April 23rd, 2011
10:17 PM ET
By Marilia Brocchetto, CNN
(CNN) - Opening night for the Passion of the Christ re-enactment in Rio de Janeiro's famous Cidade de Deus neighborhood Friday night was a little different.
Instead of a Jesus with long strands of hair crucified, the packed theater saw the Son of God in dreadlocks being burned alive inside tires, in a torture by known by drug traffickers as "microwave."
Directed and written by Adilson Dias, the play modernizes the words in one of religion's most well-known biblical stories and brings it home for a community surrounded by drug traffic and crime. All 15 actors, ages 18 to 30, had some connection with Rio's drug traffic.
Some were victims who lost their families to the drug violence, others were dealers before becoming actors. The company works together to keep each other accountable and out of trouble.
In this story, the messiah is a young missionary trying to evangelize a group of delinquent youths amidst drugs, heavy artillery and the dangers of everyday life in the slums. At the last supper, drugs are shared before the bread.
"I truly believe that if Jesus were alive today, humanity would find a way, with a cross or without, for him not to be alive," Dias said. When he grew up in the slums, he was told, 'Here (in the slums), only Jesus saves.' I then began to imagine Jesus getting here. What he would find today."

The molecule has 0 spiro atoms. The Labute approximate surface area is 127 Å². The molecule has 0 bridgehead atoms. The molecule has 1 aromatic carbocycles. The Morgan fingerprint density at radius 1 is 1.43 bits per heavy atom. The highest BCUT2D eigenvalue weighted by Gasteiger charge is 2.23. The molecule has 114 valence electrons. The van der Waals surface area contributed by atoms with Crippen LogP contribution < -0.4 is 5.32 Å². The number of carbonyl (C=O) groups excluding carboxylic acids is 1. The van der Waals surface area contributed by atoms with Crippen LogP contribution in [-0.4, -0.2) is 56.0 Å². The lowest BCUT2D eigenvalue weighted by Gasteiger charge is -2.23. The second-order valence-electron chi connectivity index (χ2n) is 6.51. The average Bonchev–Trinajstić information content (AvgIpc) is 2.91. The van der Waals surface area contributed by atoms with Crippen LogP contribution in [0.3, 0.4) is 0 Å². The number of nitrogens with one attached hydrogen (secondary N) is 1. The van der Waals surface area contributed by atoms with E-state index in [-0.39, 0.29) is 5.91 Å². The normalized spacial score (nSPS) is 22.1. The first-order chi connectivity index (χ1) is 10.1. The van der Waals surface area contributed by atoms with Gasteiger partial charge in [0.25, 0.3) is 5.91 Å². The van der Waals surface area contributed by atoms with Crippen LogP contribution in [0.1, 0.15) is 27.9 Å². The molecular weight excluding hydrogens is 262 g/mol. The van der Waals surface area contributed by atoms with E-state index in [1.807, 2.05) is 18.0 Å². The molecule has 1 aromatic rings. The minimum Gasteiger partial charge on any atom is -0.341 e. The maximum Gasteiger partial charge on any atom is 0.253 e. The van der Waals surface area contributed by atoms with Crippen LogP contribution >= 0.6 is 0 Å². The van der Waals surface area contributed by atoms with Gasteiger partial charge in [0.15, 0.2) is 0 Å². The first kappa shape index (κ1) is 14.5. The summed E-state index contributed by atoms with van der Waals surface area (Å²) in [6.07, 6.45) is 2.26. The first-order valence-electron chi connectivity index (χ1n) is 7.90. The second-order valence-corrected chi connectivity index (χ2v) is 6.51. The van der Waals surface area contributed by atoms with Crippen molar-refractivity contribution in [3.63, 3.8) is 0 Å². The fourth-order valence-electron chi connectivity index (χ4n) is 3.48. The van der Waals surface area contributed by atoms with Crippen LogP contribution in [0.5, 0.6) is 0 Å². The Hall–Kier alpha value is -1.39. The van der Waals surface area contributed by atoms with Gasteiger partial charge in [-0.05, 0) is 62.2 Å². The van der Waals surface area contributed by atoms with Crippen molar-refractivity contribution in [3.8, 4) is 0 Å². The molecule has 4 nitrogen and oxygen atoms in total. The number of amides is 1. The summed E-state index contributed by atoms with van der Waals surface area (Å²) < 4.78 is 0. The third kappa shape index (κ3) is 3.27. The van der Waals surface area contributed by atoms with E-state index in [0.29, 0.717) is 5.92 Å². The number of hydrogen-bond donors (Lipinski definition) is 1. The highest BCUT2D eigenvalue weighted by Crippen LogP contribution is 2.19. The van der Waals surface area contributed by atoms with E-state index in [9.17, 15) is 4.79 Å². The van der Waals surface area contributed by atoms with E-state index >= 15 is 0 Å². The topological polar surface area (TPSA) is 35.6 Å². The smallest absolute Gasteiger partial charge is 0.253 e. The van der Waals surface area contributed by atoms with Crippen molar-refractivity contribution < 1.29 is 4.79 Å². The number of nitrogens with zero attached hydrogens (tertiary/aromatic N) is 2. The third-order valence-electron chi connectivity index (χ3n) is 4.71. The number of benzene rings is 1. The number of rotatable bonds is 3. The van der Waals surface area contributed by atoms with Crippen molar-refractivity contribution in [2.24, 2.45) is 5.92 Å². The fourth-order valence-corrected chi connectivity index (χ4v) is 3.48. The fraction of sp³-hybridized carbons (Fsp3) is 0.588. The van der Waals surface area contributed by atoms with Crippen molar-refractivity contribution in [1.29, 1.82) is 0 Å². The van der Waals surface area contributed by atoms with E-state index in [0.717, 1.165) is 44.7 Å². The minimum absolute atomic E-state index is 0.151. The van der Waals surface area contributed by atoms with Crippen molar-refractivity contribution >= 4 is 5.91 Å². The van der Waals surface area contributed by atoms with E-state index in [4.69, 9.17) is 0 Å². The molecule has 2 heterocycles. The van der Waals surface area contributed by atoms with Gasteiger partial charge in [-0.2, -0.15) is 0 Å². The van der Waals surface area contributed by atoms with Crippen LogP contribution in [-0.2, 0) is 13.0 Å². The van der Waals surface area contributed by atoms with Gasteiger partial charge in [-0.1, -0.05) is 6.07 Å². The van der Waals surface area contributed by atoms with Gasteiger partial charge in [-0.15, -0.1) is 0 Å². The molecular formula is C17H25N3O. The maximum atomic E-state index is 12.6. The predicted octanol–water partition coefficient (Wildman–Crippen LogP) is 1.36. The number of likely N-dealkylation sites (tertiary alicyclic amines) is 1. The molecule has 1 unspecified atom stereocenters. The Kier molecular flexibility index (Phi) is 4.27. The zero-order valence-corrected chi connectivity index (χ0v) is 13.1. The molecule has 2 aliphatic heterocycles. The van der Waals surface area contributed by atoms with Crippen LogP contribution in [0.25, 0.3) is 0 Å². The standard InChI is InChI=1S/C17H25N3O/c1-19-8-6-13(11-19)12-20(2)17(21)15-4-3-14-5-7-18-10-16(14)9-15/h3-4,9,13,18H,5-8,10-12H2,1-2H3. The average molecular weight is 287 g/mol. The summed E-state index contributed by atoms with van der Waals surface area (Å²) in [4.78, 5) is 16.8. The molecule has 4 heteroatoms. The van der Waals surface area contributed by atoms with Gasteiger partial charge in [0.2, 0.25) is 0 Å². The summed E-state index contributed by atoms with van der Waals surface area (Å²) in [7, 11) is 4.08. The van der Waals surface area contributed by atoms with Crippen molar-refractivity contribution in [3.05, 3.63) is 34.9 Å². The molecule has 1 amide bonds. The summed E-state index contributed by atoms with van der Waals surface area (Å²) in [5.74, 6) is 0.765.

Dias' relationship with religion and culture began in the streets. He "lived" in front of the Candelaria Church and used cultural centers for drinking water.
Fast-forward a couple of decades. The now nonpracticing yet devout Catholic says he has the utmost respect for the words of Jesus.
"Thankfully, I live in a country that allows for freedom of expression even in the areas that are most impacted by social and economical inequalities," he said.
Dias' Theater Company Provocation will stage the play "Another Passion" for three nights at the Cidade de Deus before starting a monthlong journey through other smaller communities in Rio. Two filmmakers have expressed interest in turning the play a movie, Dias told CNN.
Brazil is heavily Catholic, but the Archdiocese of Rio De Janero has made no official comment on the play. E-mails and phone calls by CNN to the archdiocese have not yet been answered.
Dias says he's heard a handful of negative comments from a few religious communities in the area, but he tells CNN there have been no large-scale protests or retaliation against his play. He says he would welcome and value it if clergy came to watch his play.
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The CNN Belief Blog covers the faith angles of the day's biggest stories, from breaking news to politics to entertainment, fostering a global conversation about the role of religion and belief in readers' lives. It's edited by CNN's Daniel Burke and Eric Marrapodi with daily contributions from CNN's worldwide newsgathering team and frequent posts from religion scholar and author Stephen Prothero.